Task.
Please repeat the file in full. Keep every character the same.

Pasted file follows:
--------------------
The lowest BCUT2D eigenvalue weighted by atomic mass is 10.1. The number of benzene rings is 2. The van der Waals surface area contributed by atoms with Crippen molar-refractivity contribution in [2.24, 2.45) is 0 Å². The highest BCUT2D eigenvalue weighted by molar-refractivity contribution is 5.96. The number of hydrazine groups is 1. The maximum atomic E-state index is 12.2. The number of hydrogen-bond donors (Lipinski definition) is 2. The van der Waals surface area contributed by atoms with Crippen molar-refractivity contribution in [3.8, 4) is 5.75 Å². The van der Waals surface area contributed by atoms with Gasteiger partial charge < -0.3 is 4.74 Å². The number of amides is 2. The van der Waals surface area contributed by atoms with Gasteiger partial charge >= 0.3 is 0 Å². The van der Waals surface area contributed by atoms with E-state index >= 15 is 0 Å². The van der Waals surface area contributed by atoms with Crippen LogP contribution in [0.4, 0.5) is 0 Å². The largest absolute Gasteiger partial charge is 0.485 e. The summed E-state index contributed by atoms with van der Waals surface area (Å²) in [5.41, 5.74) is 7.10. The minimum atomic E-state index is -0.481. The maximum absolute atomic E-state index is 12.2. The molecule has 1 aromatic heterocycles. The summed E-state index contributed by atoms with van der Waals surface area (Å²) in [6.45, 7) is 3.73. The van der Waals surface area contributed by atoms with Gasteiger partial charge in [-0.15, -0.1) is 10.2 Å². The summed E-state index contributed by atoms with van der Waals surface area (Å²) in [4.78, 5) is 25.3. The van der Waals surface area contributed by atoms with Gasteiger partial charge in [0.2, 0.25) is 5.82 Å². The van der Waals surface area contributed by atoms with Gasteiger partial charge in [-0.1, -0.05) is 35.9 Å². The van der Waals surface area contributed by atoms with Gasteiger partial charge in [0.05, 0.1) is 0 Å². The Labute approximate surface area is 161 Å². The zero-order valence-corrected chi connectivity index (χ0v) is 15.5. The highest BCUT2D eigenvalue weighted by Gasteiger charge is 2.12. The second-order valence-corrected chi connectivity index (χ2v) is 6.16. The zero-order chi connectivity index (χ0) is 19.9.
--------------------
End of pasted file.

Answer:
The lowest BCUT2D eigenvalue weighted by atomic mass is 10.1. The number of benzene rings is 2. The van der Waals surface area contributed by atoms with Crippen molar-refractivity contribution in [2.24, 2.45) is 0 Å². The highest BCUT2D eigenvalue weighted by molar-refractivity contribution is 5.96. The number of hydrazine groups is 1. The maximum atomic E-state index is 12.2. The number of hydrogen-bond donors (Lipinski definition) is 2. The van der Waals surface area contributed by atoms with Crippen molar-refractivity contribution in [3.8, 4) is 5.75 Å². The van der Waals surface area contributed by atoms with Gasteiger partial charge < -0.3 is 4.74 Å². The number of amides is 2. The van der Waals surface area contributed by atoms with Gasteiger partial charge >= 0.3 is 0 Å². The van der Waals surface area contributed by atoms with E-state index >= 15 is 0 Å². The van der Waals surface area contributed by atoms with Crippen LogP contribution in [0.4, 0.5) is 0 Å². The largest absolute Gasteiger partial charge is 0.485 e. The summed E-state index contributed by atoms with van der Waals surface area (Å²) in [5.41, 5.74) is 7.10. The minimum atomic E-state index is -0.481. The maximum absolute atomic E-state index is 12.2. The molecule has 1 aromatic heterocycles. The summed E-state index contributed by atoms with van der Waals surface area (Å²) in [6.45, 7) is 3.73. The van der Waals surface area contributed by atoms with Gasteiger partial charge in [-0.15, -0.1) is 10.2 Å². The summed E-state index contributed by atoms with van der Waals surface area (Å²) in [4.78, 5) is 25.3. The van der Waals surface area contributed by atoms with Gasteiger partial charge in [0.2, 0.25) is 5.82 Å². The van der Waals surface area contributed by atoms with Gasteiger partial charge in [-0.1, -0.05) is 35.9 Å². The van der Waals surface area contributed by atoms with Gasteiger partial charge in [0.05, 0.1) is 0 Å². The Labute approximate surface area is 161 Å². The zero-order valence-corrected chi connectivity index (χ0v) is 15.5. The highest BCUT2D eigenvalue weighted by Gasteiger charge is 2.12. The second-order valence-corrected chi connectivity index (χ2v) is 6.16. The zero-order chi connectivity index (χ0) is 19.9.